In the Miami Herald it was recently revealed that a handful of Guantanamo detainees have generated a business plan for an agricultural venture in Yemen. Called “Yemen Milk & Honey Farms Ltd,” the proposal outlines a “self-sufficient agricultural business west of Yemen’s capital, Sana’a.” The 75 page proposal was created shortly before a hunger strike took hold at Gitmo. A timeline for the hunger strike can be seen here.
The Terror Finance Blog expands upon the proposal by pointing out that it contains specific references to crowdfunding as a means of financing the project…
In their business proposal, the self-described “Board of Directors of Yemen Milk & Honey Farms Ltd” specifically mentions Kickstarter, RocketHub, and other crowdfunding platforms as options for financing their project. They also note that crowdfunding can be equity-based, lending-based, reward-based, or donation-based. After reviewing their alternatives, the board concludes that they would like their financing be “equity based or reward based, as the board has observed [that the] interest-based economy is facing serious problems world wide, specifically in Europe and America.”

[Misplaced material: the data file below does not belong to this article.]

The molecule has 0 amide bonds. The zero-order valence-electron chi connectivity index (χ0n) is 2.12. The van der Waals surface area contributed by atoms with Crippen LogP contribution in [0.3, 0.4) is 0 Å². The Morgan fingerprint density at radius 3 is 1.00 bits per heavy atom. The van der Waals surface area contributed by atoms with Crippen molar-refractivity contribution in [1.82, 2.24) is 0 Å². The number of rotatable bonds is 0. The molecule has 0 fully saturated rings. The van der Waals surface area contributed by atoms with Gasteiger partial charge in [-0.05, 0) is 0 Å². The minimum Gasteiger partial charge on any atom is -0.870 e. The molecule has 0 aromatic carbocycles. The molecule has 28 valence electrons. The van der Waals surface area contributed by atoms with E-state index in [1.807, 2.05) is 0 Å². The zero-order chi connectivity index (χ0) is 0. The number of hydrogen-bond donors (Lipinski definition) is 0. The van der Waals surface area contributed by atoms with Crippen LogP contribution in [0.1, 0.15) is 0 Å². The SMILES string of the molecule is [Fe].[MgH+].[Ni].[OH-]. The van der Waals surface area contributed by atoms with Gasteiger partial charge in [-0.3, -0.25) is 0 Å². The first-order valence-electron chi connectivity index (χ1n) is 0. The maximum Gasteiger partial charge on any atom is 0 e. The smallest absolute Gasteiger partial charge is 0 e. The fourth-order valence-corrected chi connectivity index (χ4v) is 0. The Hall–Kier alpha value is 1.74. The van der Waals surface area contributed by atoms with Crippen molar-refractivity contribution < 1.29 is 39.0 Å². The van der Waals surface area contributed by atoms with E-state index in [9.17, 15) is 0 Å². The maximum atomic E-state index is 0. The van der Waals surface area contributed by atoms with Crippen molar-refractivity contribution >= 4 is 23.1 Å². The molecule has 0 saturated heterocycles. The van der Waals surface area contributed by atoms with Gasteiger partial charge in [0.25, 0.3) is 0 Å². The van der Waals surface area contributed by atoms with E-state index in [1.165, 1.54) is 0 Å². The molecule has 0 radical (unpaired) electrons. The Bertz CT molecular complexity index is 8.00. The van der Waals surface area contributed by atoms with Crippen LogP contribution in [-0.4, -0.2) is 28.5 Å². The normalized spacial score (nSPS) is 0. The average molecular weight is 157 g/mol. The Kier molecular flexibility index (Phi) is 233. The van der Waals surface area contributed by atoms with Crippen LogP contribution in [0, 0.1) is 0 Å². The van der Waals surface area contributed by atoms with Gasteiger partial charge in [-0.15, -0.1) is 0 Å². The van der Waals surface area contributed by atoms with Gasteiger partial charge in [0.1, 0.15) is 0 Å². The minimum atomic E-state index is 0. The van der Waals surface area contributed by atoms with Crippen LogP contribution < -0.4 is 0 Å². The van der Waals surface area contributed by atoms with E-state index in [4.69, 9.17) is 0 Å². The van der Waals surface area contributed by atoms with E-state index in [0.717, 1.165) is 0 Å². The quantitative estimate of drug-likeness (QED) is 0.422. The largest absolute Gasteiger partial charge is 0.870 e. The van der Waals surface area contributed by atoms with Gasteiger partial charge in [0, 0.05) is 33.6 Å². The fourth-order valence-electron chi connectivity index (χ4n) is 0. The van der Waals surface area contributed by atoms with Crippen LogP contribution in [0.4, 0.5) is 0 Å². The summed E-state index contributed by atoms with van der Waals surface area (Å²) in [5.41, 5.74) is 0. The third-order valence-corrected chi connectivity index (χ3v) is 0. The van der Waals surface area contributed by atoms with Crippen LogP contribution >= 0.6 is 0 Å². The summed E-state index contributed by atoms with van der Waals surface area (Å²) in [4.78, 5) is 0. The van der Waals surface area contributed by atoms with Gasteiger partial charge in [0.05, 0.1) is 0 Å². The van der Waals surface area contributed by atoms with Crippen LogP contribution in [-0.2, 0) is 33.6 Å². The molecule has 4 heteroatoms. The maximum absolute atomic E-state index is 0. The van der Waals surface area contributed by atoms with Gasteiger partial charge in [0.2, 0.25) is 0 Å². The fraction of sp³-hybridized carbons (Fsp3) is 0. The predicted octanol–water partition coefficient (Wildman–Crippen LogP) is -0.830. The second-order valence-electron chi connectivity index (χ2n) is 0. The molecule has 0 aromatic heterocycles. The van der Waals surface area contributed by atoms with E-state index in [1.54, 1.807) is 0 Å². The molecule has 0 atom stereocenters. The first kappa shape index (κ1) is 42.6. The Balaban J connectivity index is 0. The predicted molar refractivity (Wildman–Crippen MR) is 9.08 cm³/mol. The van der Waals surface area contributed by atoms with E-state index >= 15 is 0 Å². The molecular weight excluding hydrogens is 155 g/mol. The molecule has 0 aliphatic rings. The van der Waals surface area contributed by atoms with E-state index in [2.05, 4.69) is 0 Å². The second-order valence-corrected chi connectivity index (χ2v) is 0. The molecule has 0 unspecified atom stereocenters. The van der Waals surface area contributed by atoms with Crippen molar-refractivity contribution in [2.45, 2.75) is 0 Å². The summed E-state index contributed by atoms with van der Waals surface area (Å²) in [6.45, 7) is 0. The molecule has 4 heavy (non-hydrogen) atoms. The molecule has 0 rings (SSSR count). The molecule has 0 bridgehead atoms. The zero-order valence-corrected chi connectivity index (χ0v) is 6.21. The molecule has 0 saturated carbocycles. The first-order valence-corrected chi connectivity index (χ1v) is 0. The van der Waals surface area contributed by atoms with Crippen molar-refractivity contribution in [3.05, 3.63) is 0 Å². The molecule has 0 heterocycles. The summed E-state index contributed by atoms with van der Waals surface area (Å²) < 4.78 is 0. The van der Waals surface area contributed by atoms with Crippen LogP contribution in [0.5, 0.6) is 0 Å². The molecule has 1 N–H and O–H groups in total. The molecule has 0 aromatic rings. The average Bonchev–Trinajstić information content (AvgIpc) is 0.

The post explains that crowdfunding is not at odds with Islamic law…
Islamic law allows for profit and investments involving co-ownership and profit sharing. One such sharia financial concept that shares similar traits with crowdfunding is mudarabah, which Islamic finance lawyer John Dewar defines as, “An investment fund arrangement under which the financiers act as the capital providers (rab al-mal) and the client acts as the mudareb (akin to an investment agent) to invest the capital provided by the rab al-mal and manage the partnership.” For a sharia crowdfunding project, the donors would serve as the rab al-mal.
In a post for McKinsey & Co’s Voices blog, Crowdfund Capital Advisors’s Jason Best explains that “Islamic commercial law strongly favors equity over debt financing, which suggests that crowdfund investing platforms are especially well suited to Muslim-majority countries. In our view, crowdfund investing and Islamic financial services are inherently compatible and mutually reinforcing.”
As the Herald explains, the proposal “emerged from U.S. military censorship at an opportune time — as the Obama administration searches for ways to safely send some prisoners home to Yemen and close the Pentagon’s costly prison camps in Cuba.”